In April, the Dakota Access Pipeline spilled 84 gallons of oil, which pipeline critics say proves it needs further environmental studies. The pipeline will carry oil from North Dakota to Illinois for refining.
The spill occurred in South Dakota on April 4, 100 miles east of the Missouri River's Lake Oahe reservoir, said Brian Walsh, an environmental scientist with the state's Department of Environment and Natural Resources. He told The Associated Press it happened at a rural pump station and because it was contained onsite, it was never a threat to public health or drinking water systems. "Size-wise, an 84-gallon release is pretty small relative to a lot of other things we work on," Walsh said. "I would characterize it as a small operational spill that was cleaned up right away."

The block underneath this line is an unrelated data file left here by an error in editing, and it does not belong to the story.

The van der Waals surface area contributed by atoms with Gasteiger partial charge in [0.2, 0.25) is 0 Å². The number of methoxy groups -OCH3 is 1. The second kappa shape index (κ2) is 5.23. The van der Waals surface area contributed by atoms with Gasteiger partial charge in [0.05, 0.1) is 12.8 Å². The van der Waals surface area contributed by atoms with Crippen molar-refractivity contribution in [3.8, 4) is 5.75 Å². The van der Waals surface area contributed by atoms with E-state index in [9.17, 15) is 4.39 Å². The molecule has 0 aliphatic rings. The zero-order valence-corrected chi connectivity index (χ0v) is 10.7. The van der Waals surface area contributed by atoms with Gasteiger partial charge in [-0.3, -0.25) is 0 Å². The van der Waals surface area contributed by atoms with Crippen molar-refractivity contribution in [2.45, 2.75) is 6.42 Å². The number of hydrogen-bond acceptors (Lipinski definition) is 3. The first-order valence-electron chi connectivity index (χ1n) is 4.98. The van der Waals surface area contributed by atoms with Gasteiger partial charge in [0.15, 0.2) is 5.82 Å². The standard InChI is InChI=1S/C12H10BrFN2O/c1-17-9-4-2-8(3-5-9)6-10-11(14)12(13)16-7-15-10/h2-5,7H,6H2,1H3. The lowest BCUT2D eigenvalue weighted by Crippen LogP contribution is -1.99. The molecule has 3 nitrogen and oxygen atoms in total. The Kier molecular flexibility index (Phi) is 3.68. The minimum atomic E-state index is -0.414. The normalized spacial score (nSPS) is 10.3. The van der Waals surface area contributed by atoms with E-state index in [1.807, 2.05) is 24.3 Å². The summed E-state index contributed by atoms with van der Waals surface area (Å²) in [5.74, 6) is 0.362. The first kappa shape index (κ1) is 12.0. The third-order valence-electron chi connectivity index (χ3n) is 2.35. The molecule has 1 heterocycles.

Standing Rock Sioux Chairman Dave Archambault disagrees, and his tribe argues that the spill proves the pipeline, which they have sued to stop, could ruin their water supply and cultural artifacts. "These spills are going to be nonstop," he said. "With 1,200 miles of pipeline, spills are going to happen. Nobody listened to us. Nobody wants to listen, because they're driven by money and greed." The pipeline is expected to be fully operational by June 1, and while the U.S. Army Corps of Engineers had planned to do an additional environmental study, that idea was dropped after President Trump pushed to get the pipeline completed.